Best Practices – Inventory Management – The Purchasing Function


Your purchasing processes directly affect your inventory and your company’s cash flow.  It’s a fine line between having the inventory you need to produce a product or complete a customer order and having too much inventory.

Among the consequences of too little inventory are:

  • Delayed shipments therefore slower cash flow.
  • Unhappy customers and more time spent on customer service.
  • Higher freight costs and expediting fees.

Excess inventory affects a company’s financial health in several ways:

  • It ties up cash that could be used to grow the business.
  • Aging inventory loses value and at some point becomes obsolete resulting in write-offs.
  • Inventory handling costs are increased – more time to count it, more square footage required to store it to name a couple of costs.

A lot has been written about “Just In Time”, “Lean” and “Kanban” Process Systems.  These types of inventory management processes are designed to make sure you have only what you need for production and shipping and no more.  While the concept is laudable, the reality for a smaller business is the time to manage this type of purchasing may be simply too time consuming or expensive.

The bottom line is to make your company efficient, tie up less cash and produce predictable and consistent results, and the purchasing function is one key to making this happen.  Designing a formal purchasing process that helps your company function more efficiently will maximize the return on your inventory.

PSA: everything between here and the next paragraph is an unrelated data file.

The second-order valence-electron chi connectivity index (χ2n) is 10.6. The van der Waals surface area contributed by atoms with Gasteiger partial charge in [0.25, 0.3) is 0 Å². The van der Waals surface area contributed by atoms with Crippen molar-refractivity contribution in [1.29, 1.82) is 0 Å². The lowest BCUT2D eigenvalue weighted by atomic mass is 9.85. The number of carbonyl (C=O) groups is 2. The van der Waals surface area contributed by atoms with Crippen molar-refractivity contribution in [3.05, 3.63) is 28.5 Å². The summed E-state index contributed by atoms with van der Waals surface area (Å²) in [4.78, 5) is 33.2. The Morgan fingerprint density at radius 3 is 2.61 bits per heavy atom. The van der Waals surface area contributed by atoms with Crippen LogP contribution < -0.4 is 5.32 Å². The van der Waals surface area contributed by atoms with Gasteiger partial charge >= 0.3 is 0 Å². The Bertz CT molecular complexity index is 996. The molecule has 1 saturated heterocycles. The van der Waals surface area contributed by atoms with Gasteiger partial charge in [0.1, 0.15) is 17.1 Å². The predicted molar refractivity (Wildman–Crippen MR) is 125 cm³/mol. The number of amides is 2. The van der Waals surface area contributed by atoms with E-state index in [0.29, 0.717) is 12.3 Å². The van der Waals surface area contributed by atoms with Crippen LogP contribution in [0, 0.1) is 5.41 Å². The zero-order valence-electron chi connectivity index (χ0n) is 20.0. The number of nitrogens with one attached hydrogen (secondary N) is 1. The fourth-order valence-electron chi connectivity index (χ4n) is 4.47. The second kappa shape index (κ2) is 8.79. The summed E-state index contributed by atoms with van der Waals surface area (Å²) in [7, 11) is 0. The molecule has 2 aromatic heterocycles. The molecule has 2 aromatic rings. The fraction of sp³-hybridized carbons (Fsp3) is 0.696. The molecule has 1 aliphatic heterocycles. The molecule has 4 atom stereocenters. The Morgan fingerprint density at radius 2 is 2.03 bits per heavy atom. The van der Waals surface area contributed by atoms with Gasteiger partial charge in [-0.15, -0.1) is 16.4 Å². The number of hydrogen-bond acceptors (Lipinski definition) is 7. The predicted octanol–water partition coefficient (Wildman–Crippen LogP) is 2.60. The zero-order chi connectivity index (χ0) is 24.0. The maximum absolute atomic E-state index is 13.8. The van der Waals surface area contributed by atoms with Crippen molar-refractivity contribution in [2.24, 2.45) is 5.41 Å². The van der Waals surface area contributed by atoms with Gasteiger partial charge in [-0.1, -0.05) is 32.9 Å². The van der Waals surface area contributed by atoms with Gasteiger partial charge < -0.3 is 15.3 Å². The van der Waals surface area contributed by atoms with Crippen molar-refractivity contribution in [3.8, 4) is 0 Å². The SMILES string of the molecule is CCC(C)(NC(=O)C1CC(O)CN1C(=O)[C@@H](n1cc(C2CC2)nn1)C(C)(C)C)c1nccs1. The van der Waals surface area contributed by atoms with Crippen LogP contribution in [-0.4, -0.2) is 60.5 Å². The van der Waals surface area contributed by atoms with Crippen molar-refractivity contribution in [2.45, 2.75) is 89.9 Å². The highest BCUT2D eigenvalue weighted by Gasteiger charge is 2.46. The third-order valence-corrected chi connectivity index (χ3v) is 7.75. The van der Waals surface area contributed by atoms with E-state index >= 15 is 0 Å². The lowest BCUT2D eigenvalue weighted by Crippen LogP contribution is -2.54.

• Do you want to use approved requisitions for consumables and parts or would this be too time consuming?
  • Do you do custom manufacturing that requires engineering drawings and vendor approval with a purchase?  Plan to keep a copy of the drawing in your system attached to the part number.
  • Can you set minimum/maximum levels for quantities on hand that trigger purchases?  This is a major time-savings step that takes very little time and increases the effectiveness of your purchasing department.
  • What is the “economic order quantity” for each item?  If you purchase 20 instead of 10 do you get a price break?
  • Will your vendors stock, stage or package product for you?  Sometimes your warehouse is too small to carry all of the safety stock you need – will your vendor help out?

A good buyer will work in partnership with your management and production team and your suppliers to make sure the relationship is helpful and profitable for all parties.

The final article will discuss what to look for in Inventory Management Software for your company.